Recently Prof. Petra Sijpesteijn uploaded an interesting article about a 7th/8th-century papyrus that contains a fragment of a Hadith attributed to Umar ibn al-Khattab, the second caliph. While the cultural and historical relevance is much better commented upon by Prof. Sijpesteijn, I'd like to comment on a linguistic quirk of this narration. It is about the verb qaraʔa. The piece of text that contains the relevant information is found here.
ان عمر بن الخطاب صلى المغرب ولم يقرى فيها فلما انصرف قال له الناس انك لم تقرى
<ʔn ʕmr bn ʔlxṭʔb ṣly ʔlmġrb wlm yqry fyhʔ flmʔ ʔnṣrf qʔl lh ʔlnʔs ʔnk lm tqry>
"That Umar ibn al-Khattab prayed the Maghreb prayer and did not recite in it, when he left the people said to him: 'you did not recite'"
While most of the spelling of this narration is perfectly in line with what we would expect for Classical Arabic, the verb qaraʔa "to read, recite" occurs twice, and both times is not in line with what we would expect. The apocopate, the form of the imperfective stem that is used after lam, the past negation particle, of the verb qaraʔa is y/taqraʔ which should be spelled <y/tqrʔ> in Classical spelling. However, the spelling that we find is <y/tqry> with a final <y> rather than the expected <ʔ>. Within Classical orthography, this final <y> can denote a couple of pronunciations:
- -iʔ: y/taqriʔ, y/taqriʔu, y/taqriʔa
- -ī: y/taqrī
- -ā: y/taqrā
The first reading seems quite unlikely, as verbs with a final glottal stop verbs never have another theme vowel than /a/ in Arabic. The second reading, basically for the same reason drops out. The third reading, however, is exactly the pronunciation that you would get with the loss of final /ʔ/, and the subsequent lengthening of the preceding /a/ vowel. This is a development well attested in the modern dialects, where it has merged completely with /y/-final verbs, e.g. in Egyptian Arabic ʔara impf. yaʔra.
If this merger has taken place in the language of the author of this papyrus, though, yet another strange thing is going on. Final y-verbs in the apocopate have a final short vowel rather than a long vowel or short vowel + y. So, for example, the structurally similar verb saʕā <sʕy> impf. yasʕā <ysʕy> 'to walk' has an apocope yasʕa <ysʕ>. This is not the form we find, and rather we find the regular imperfective stem, that we would find elsewhere.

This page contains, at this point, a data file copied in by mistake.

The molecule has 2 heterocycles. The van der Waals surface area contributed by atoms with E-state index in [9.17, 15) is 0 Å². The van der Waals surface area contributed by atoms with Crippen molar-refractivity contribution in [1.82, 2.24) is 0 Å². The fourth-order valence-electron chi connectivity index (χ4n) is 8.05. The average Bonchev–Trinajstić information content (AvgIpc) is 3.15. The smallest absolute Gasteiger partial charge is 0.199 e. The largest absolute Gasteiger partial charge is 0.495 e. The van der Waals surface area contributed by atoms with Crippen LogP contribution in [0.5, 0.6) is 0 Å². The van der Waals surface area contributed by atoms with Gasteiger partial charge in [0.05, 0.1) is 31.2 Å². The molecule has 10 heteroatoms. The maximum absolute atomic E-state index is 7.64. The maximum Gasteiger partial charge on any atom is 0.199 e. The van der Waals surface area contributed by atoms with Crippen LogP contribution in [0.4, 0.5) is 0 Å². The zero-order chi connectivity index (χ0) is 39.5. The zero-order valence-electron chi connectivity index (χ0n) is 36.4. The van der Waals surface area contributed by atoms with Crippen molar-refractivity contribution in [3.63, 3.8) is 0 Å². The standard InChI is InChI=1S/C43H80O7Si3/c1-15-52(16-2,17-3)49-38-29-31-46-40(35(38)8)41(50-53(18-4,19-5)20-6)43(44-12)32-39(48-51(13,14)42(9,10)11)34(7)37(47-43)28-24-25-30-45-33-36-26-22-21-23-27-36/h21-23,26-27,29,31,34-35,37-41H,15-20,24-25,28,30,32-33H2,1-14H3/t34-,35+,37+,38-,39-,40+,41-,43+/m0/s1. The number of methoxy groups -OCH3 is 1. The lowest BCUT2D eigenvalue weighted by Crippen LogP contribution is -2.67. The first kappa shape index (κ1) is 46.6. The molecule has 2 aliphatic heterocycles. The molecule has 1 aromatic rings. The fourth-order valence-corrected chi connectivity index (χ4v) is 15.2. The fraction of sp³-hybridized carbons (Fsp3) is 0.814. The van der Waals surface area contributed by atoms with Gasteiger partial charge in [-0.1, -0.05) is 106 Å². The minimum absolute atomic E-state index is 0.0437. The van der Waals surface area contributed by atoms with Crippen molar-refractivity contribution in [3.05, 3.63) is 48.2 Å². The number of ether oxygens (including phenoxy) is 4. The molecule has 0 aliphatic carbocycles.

This would point to a collapse of the imperfective stem distinctions in the speech of the author. Classical Arabic has three forms for the imperfective stem, dependent on the final short vowels: indicative: yaktubu, subjunctive: yaktuba and the apocopate yaktubØ. In stems with weak consonants the distinction is expressed in a few more ways than just the final short vowels, but eventually, as a consequence of the loss of these final short vowels, these stem distinctions appears to have been lost completely, and all merged into a single imperfective stem yaktub.
This loss of distinction, and thus having a stem yaqrā after lam that would normally require yaqra, would suggest that the final short vowels had been lost completely, giving rise to the analogical leveling of the system.
While this collapse of the stem distinction system is well-documented by Hopkins (1984: 134-138) for the Early Islamic Papyri, I was surprised to see such a "dialectal" feature in a Hadith, which today is only ever published in impeccable Classical Arabic. If there is any place in Early Islamic Papyri where one would expect Classical Arabic to rear its head, it would be here. And yet, that is not what we find. This brings into question the very nature of Classical Arabic. Where did it come from? Who used it? What was it used for? When did the Diglossia come to be?